Every September, the University of Michigan campus in Ann Arbor comes to life again. Incoming students from all over the world arrive eager to embark on their new college adventures and ready to start their independent lives away from home. For many of these new students, excitement fills them; however, for many others, stress and anxiety may also occur.
As the school year quickly picks up pace, students often find themselves feeling homesick and overwhelmed with the academic rigor at Michigan. They experience difficulty making friends and stress over how to balance their new lives. Many students begin to adapt and readjust, whereas others find themselves facing depression.
Depression is found worldwide and affects everyone regardless of gender, age, race or any other demographics. A 2011 study from the American Psychological Association revealed that the rates of depression among college students are steadily increasing. Furthermore, although it has been found to be more prevalent in women, according to the National Institute of Mental Health, more than 6-million men face depression each year.
Research has also shown that men are often unable to recognize their own symptoms of depression or feel embarrassed by their depression due to the stigma behind it. So even though free resources for treatment of depression are available through the University’s Counseling and Psychological Services, because men are often less aware of their symptoms (which can vary from women’s symptoms) and feel ashamed about seeking help, men frequently leave their depression untreated.
During my freshmen year, a close friend of mine expressed to me how he felt sadness for varying reasons, found himself lacking any motivation, had problems concentrating and was feeling helpless. I suggested to him that he speak with someone at CAPS, but he did not know what CAPS was and was skeptical as to how the office could help him. Moreover, he felt that his symptoms weren’t significant enough to seek the help of professionals and he believed that he could simply “handle it on his own.”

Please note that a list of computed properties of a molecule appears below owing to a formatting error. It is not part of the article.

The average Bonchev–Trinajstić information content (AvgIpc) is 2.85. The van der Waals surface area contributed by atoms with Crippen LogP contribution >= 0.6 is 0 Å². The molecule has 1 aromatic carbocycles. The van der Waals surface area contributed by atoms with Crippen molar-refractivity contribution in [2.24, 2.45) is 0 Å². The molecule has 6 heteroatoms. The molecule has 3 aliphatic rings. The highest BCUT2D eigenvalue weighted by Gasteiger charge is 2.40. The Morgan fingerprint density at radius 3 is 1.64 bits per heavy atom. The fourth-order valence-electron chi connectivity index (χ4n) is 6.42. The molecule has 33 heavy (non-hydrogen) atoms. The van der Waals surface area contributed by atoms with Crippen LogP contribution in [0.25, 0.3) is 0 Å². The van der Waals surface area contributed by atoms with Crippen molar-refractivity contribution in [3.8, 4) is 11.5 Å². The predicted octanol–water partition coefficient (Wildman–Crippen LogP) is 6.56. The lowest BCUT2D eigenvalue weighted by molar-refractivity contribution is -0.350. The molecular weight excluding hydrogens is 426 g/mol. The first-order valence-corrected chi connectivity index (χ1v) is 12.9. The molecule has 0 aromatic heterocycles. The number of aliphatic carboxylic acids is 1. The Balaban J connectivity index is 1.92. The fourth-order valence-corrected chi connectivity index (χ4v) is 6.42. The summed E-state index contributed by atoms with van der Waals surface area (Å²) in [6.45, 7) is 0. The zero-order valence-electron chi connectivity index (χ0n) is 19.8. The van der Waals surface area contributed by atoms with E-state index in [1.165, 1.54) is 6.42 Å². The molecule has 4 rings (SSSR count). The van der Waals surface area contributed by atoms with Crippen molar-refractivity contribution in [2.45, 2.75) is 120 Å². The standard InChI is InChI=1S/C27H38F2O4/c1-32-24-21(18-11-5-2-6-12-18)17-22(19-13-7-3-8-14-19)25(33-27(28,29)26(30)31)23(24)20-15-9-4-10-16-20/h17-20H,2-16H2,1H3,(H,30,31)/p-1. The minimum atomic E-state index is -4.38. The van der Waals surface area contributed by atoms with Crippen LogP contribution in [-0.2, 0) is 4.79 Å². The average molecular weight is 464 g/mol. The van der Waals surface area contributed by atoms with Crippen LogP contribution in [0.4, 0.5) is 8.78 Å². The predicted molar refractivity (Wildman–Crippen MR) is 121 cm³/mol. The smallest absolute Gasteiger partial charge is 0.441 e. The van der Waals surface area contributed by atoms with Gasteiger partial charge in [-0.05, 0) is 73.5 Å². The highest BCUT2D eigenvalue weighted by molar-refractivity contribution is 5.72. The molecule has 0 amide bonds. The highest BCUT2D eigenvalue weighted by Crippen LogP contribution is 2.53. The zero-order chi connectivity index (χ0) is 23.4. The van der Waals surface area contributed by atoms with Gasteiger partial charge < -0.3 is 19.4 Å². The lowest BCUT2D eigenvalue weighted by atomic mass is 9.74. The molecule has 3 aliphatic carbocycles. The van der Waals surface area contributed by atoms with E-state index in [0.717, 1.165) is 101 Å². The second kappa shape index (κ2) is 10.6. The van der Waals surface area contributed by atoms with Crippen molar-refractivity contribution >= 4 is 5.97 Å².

The stigma behind depression, the lack of education regarding depression, and the transparency of resources around campus continue to affect many students, specifically males. When depression goes untreated, students may see a significant drop in their academic performance, relationships can be strained, risky behaviors may increase and, at the most extreme, students may attempt suicide.
As a caring and close-knit community, the University needs to address this problem. Similarly to the Sexual Assault Prevention and Awareness Center on campus, CAPS should organize and conduct workshops for each incoming freshmen class. This can be done through required residential hall meetings at the start of each school year or during orientation sessions throughout the summer.
The workshops and presentations should focus on educating students on the causes and symptoms of depression, as well as the treatments and free resources available on campus. They should also divide groups of students by gender for a portion of the workshop to address gender-specific issues regarding depression. Specifically for our male students, it’s important to address the stigma behind depression in men and the varying symptoms that men can face.
With CAPS providing our students, specifically our male students, with awareness and education regarding depression, we hope to increase our students’ academic performance as well as increase their ability to flourish as well-rounded individuals graduating from the University. Equally as important, we hope to promote healthy physical and mental lifestyles here in our community.
Margaux Stanton is a Social Work graduate student